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The way I understand conservation laws - which I am asking you to correct - is that if I observe any slice of the universe perpendicular to the time axis and count up all the mass/energy, momentum, charge, etc., I should obtain the same sum as I would had I observed any other slice of the universe perpendicular to the time axis.

Stop me right there if you have to, but here is where I start scratching my head.

The general theory of relativity informs me that I can't observe a slice of the universe perpendicular to the time axis. The slice I observe is skewed based on my velocity. Yet worse, the special theory of relativity informs me that I can't even observe a flat slice of the universe if I'm accelerating. It's curved based on my acceleration and has all sorts of bumps and such around every massive object. Again, please re-inform me if I'm mistaken.

So let's say I make my observation and sum up some conserved quantity over the entire universe. The slice of space-time that I've integrated over is S1, and my total is Q1. I change my direction of motion but not my speed such that the slice of the universe I observe S2 is an affine transformation of S1 that is not equal to S1. I then integrate the same conserved quantity over S2 and call it Q2.

Does Q1 = Q2? If it doesn't, then how can we ever verify that conservation laws describe our universe, and how did we come up with them in the first place?

If Q1 does = Q2, would this not imply that all conserved quantities are distributed perfectly evenly, since I can tilt my observation to exclude any symmetry-ruining lump of conserved quantity from the total? Since that doesn't appear to be the case, who is the stupid: Einstein, the guy that came up the conservation laws, or me?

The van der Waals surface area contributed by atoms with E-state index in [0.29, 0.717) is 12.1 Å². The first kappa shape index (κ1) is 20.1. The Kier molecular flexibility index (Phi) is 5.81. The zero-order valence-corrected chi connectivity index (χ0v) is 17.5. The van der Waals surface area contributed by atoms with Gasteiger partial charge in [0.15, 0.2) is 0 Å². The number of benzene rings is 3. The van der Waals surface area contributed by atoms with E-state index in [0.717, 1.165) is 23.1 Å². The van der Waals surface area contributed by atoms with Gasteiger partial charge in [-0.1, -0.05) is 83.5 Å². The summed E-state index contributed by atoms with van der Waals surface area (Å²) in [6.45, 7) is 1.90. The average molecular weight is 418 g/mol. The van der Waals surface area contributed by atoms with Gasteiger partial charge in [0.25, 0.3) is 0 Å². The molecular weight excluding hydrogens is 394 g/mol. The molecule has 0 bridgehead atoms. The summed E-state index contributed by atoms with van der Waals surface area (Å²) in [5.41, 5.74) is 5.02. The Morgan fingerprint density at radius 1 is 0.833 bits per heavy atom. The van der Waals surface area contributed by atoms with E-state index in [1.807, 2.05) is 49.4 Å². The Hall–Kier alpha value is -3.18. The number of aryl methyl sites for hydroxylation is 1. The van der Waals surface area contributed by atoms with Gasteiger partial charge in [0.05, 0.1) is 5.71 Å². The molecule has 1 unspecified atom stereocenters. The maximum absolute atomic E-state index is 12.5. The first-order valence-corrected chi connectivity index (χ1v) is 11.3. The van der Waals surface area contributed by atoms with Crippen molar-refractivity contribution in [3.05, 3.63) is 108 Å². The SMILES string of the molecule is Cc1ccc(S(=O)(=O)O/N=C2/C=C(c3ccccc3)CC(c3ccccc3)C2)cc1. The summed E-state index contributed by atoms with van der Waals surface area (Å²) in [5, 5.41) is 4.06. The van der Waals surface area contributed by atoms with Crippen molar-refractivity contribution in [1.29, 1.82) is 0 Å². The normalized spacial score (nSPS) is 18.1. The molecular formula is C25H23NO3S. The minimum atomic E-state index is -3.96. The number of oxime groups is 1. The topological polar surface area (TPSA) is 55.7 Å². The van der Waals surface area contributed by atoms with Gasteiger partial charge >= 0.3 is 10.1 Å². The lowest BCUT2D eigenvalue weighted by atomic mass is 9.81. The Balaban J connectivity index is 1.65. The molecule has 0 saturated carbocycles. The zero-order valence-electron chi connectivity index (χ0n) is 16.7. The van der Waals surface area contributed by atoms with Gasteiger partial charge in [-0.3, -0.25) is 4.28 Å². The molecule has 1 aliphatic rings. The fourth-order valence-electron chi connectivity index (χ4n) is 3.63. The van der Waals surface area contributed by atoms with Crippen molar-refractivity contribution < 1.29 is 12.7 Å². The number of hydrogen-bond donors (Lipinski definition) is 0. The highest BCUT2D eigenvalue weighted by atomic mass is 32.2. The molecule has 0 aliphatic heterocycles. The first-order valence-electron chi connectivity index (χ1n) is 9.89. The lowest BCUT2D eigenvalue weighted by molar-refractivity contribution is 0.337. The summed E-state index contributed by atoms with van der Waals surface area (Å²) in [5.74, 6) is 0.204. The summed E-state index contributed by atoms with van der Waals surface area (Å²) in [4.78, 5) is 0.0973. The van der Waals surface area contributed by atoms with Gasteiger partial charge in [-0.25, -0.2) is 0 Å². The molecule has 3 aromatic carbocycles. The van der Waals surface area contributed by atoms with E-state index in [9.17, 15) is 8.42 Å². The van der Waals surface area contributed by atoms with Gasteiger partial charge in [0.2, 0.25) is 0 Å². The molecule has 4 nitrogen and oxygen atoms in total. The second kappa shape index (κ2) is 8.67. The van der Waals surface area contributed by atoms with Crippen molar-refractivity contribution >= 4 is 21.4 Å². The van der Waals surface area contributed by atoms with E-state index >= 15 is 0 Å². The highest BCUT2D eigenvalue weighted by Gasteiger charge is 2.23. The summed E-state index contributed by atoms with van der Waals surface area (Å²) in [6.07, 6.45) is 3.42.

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  • $\begingroup$ The observable quantity is not preserved. Just the quantity itself. $\endgroup$ – Martin Drautzburg Jan 9 '14 at 18:28
  • $\begingroup$ @MartinDrautzburg How can you tell? $\endgroup$ – sqykly Jan 9 '14 at 18:31
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You can simplify your Gedankenexperiment even further. In a stationary universe assume a mass which is so distant from an obsever, that light from that mass had not enough time to travel to the observer. It is outside of the observer's horizon.

Now let time pass, and eventually that mass will be within the observer's horizon. You may interpret this as the sudden appearence of mass, apparently violating the conservation of mass/energy. (In reality the universe is expanding and the effect would be just the opposite - you see mass disappearing)

It appears you misconcieved the word observable. Not being observable is not the same as being non-existent. "Observable" is all about events and not about things. If an event is not observable, this means you cannot receive signals from this event, not that the thing experiencing the event simply isn't there.

Take for example a black hole, where the "inside" is beyond the horizon of any outside observer. This does not mean, that the mass of a black hole is undetectable from an outside observer.

I think you asked an interesting question, because conservation laws are hardly ever discussed in the presence of a horizon.

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  • $\begingroup$ Follow-up queries: This does mean that Alice and Bob may come up with different figures for the total conserved quantity at different times/speeds/etc. and Q1 =/= Q2, right? Does an event with mass/energy, momentum, and/or charge entering another system's horizon necessitate any change to that system without necessarily involving some physical force, like that ubiquitous demonstration of conservation of angular momentum with a bike wheel? Finally, does this have anything to do with black holes with a net angular momentum? $\endgroup$ – sqykly Jan 11 '14 at 14:48
  • $\begingroup$ Even without a horizon, Alice and Bob will already see different kinetic energies of objects if they move relative to each other. I have no answer for the other follow-up questions though $\endgroup$ – Martin Drautzburg Jan 12 '14 at 19:52

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